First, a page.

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MSHA Declares Week of February 20 "Focus on Safety Week"

Acting Administrator for the federal Mine Safety and Health Administration (MSHA), David G. Dye, is asking metal and nonmetal mines nationwide to discuss good safety and health practices, risk assessment and hazard control with employees.

Acting Administrator for the federal Mine Safety and Health Administration (MSHA), David G. Dye, is asking metal and nonmetal mines nationwide to discuss good safety and health practices, risk assessment and hazard control with employees.

"I am making a personal appeal to operators, managers and miners at every metal and nonmetal mining operation throughout the country to take some time to 'Focus on Safety,'" Dye said. "I encourage all mine operators to talk with their miners and managers about the importance of safety in their operations to ensure that their miners return to their families safe and healthy at the end of their shifts."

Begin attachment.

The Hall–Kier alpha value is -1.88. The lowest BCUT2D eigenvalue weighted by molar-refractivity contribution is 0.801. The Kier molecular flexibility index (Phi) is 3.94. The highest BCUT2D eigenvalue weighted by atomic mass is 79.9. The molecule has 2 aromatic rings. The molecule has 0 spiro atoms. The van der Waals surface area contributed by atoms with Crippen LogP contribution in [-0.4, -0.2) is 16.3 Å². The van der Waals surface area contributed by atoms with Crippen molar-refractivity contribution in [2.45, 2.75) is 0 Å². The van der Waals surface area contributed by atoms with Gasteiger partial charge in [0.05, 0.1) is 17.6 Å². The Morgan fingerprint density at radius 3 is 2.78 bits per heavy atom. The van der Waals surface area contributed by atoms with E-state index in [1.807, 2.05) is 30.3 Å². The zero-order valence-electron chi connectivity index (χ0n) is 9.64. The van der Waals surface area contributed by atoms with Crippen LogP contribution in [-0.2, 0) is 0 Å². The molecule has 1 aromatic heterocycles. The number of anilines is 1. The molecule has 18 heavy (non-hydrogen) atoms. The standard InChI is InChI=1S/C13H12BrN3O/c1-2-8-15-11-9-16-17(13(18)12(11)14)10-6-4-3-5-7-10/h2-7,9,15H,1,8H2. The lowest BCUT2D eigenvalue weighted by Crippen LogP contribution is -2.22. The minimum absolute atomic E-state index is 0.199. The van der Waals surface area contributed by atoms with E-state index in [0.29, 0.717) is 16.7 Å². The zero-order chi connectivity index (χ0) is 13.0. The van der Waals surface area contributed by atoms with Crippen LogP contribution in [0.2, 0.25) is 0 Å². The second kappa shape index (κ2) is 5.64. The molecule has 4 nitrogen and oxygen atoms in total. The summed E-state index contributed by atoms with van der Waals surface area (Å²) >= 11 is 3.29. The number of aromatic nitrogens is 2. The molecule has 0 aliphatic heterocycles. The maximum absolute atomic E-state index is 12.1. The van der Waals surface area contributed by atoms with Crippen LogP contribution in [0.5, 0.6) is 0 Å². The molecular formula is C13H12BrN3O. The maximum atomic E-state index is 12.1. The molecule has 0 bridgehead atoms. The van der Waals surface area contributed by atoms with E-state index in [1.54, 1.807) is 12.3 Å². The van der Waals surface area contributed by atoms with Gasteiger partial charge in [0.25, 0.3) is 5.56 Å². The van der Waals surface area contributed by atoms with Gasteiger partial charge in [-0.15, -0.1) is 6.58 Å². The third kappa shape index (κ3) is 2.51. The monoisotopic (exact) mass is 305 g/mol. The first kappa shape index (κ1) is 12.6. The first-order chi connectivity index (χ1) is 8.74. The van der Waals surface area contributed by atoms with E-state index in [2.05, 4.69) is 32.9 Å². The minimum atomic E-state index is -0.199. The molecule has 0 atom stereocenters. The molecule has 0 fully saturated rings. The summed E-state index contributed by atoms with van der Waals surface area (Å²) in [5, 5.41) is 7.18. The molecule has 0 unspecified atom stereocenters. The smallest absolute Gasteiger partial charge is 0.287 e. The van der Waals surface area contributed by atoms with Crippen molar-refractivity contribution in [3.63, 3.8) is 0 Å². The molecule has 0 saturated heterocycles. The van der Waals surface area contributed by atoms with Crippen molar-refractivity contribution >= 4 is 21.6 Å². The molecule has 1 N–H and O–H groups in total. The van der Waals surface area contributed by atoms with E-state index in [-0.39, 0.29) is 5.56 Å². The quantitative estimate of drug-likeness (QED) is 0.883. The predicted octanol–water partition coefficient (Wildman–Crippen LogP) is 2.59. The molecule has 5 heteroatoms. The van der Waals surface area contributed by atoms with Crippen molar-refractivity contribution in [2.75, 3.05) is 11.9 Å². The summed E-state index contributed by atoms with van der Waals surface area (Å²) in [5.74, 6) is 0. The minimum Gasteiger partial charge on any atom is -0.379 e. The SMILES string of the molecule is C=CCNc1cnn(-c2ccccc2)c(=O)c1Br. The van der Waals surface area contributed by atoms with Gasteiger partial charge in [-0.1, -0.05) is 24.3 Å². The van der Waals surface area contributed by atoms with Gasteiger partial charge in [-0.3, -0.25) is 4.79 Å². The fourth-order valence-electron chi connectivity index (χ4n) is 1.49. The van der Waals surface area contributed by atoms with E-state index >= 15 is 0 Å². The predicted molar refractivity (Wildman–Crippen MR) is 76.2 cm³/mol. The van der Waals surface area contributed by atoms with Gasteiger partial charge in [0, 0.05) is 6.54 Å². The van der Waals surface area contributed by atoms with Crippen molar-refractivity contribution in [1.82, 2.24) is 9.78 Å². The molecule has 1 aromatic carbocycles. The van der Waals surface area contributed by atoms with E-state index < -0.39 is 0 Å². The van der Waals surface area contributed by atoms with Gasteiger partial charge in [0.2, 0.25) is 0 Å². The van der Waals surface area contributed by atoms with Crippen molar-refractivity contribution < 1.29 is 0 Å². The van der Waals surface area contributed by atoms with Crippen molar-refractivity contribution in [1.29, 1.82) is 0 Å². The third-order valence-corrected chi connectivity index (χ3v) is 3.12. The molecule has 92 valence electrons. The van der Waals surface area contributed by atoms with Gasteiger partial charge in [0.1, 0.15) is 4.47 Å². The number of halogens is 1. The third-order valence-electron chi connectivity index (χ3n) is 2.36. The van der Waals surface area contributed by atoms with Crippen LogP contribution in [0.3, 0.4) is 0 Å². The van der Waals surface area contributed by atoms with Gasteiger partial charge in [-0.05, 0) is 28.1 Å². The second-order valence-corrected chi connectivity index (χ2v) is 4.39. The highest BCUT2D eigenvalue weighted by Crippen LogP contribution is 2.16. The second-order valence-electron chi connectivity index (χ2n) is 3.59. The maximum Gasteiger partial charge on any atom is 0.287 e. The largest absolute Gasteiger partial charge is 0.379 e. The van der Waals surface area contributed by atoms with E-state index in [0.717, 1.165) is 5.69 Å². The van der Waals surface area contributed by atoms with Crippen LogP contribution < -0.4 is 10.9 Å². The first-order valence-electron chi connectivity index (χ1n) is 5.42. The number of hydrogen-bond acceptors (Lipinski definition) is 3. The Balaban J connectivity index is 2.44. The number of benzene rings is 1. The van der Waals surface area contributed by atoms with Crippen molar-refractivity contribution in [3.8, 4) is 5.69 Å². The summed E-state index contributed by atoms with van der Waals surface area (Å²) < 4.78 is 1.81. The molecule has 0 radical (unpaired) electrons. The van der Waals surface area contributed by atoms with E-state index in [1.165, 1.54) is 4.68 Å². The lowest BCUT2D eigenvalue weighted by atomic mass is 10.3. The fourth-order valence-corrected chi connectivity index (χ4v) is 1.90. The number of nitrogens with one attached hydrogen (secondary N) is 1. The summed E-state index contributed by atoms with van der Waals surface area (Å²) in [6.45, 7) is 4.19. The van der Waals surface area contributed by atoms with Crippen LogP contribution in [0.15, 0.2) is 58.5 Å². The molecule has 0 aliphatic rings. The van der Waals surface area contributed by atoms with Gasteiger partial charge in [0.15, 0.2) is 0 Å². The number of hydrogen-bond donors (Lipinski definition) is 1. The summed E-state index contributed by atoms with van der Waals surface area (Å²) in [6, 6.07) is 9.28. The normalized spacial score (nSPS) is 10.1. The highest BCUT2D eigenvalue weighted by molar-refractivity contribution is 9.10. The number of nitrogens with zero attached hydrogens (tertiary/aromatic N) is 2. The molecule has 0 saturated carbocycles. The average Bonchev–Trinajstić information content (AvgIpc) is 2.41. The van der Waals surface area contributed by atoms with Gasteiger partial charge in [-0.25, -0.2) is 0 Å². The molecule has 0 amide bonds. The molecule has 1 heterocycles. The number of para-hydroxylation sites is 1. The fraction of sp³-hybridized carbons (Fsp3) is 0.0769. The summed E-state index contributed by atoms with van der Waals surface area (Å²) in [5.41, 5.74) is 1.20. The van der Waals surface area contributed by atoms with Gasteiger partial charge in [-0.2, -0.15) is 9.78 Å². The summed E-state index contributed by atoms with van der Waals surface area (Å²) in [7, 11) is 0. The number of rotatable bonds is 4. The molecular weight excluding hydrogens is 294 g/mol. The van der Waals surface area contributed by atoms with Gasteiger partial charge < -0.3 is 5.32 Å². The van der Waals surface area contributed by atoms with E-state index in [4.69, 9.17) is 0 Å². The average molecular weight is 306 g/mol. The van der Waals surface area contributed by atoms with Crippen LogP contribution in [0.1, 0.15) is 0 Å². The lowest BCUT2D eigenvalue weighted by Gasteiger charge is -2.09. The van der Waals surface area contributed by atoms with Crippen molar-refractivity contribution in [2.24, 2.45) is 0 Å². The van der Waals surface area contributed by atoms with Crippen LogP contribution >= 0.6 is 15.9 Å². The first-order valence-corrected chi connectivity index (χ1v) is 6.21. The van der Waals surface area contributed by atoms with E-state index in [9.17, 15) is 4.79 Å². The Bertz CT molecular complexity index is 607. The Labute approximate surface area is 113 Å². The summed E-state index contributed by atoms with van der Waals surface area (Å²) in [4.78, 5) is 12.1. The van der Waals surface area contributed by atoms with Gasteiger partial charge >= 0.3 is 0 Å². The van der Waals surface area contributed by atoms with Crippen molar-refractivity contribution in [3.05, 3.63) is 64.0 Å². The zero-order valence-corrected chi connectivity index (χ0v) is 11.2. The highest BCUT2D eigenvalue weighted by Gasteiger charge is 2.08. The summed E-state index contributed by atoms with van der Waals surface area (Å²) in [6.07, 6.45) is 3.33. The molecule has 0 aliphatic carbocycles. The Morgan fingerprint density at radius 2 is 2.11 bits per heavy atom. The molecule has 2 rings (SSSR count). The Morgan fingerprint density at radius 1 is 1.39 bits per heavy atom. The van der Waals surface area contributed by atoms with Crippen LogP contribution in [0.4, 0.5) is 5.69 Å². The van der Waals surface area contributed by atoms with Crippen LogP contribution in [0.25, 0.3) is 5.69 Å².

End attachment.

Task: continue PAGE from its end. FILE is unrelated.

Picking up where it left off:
Dye is also asking metal and nonmetal mine operators to discuss safety practices with employees before each shift and before any mining activity begins through the week.

The number of fatal accidents rose from 27 in 2004 to 35 in 2005. Of the 27 fatalities that occurred, 13 involved mobile equipment and three were linked to conveyor belts. Nine of the victims in powered haulage accidents were not wearing seat belts.

The MSHA has also announced it intends to modernize regulations governing penalty assessments for violations of the Mine Safety and Health Act, or Mine Act. Proposed changes include revisions to the penalty structure and increases in penalties.

The six statutory criteria used to determine the assessed monetary penalty are:

  • The appropriateness of the penalty to the size of the business of the operator charged
  • The operator's history of previous violations
  • Whether the operator was negligent
  • The gravity of the violation
  • The demonstrated good faith in correcting the violations
  • The effect of the penalty on the operator's ability to continue in business
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